Sacred Agents #128

A Particular Kind of Boldness

After they prayed, the place where they were meeting was shaken. And they were all filled with the Holy Spirit and spoke the word of God boldly. Acts 4:31

It takes courage on multiple levels to live as a representative of Jesus Christ. Courage before Christ himself, to have the nerve to say Yes, Lord, I’ll be your person in this place as opposed to Master, I know you are a hard man … so I was afraid and went out and hid your gold in the ground.

But courage also, of course, in the face of the world, because when we endeavour out in Jesus’ name, we’re likely to receive the same full gamut of different responses that Jesus himself received – welcomed and honoured through to mocked, despised and rejected.

Now this is nothing to do with success or failure. If you board a ship and share Christ, all 100 passengers may receive you happily. Or they may hate you and throw you overboard. Neither outcome necessarily means you’ve represented Jesus well or badly. Each could be a beautiful worship and service to Jesus. The point is, it’s out of your control. There is no way to program the mission of God so that an outcome is guaranteed. God refuses to simply reprogram the robots, but instead makes himself vulnerable to rejection. (Paradoxically, wonderfully, he wins our hearts through having his broken.)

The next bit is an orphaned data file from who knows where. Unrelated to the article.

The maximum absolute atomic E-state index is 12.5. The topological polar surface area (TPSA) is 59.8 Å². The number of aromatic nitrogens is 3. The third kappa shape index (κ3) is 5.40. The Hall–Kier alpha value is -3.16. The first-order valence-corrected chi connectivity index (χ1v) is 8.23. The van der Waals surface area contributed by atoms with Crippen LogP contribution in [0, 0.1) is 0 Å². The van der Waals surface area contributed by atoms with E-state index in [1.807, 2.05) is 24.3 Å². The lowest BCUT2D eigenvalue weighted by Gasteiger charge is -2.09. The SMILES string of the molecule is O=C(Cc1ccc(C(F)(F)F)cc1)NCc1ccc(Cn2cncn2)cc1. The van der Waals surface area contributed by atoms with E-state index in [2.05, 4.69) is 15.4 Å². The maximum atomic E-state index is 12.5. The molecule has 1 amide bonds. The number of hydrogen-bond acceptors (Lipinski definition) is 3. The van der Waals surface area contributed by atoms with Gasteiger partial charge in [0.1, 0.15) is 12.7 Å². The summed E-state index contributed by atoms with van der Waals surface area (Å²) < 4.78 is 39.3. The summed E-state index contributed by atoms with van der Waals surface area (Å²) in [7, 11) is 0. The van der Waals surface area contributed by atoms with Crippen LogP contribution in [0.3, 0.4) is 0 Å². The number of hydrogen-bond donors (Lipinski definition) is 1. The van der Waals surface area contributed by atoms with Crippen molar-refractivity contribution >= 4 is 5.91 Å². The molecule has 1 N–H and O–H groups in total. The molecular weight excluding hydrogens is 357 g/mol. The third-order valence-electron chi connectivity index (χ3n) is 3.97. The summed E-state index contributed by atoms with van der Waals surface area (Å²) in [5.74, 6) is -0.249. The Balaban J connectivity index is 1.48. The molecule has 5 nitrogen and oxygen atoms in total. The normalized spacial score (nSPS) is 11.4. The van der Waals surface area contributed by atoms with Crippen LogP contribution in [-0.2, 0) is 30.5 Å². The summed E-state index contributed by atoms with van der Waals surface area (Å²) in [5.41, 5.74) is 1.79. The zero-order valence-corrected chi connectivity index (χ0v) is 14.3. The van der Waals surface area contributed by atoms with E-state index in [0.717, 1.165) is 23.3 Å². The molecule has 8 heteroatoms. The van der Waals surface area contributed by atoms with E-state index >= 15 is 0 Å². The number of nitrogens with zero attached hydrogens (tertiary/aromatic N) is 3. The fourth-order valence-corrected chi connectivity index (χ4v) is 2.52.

So the boldness we need, and the boldness the first disciples sought and received from God, is not an imperviousness to rejection, like a coat of armour so strong we can simply crash through and feel no pain. On the contrary, it is the courage to feel that pain.

It’s interesting that the word gallantry has two main definitions: ‘Great bravery in battle’ and ‘polite and respectful attention in courtship’. Do you see how these are linked? Both involve the willingness to be shot down. The boldness that sacred agents need by the Spirit is this Christlike form of boldness. It steps out from behind safe cover. It takes the first steps forward toward the other because they have God’s attention and God’s respect. It is prepared to suffer pain, but it takes pains not to inflict it.

The more we can take that posture and those steps in all the places God sends us, the more likely we are to in fact receive a very positive response. So let’s spend less time calculating our chances and more time asking God for his kind of boldness. If you’re thinking of inviting someone to church, or Alpha etc – worry less about whether they might say no, than about how their life may be if no one invites them at all.

Author: Andrew Turner is the Director of Crossover for Australian Baptist Ministries

Photo by Manfred Richter (CC)

Share this via: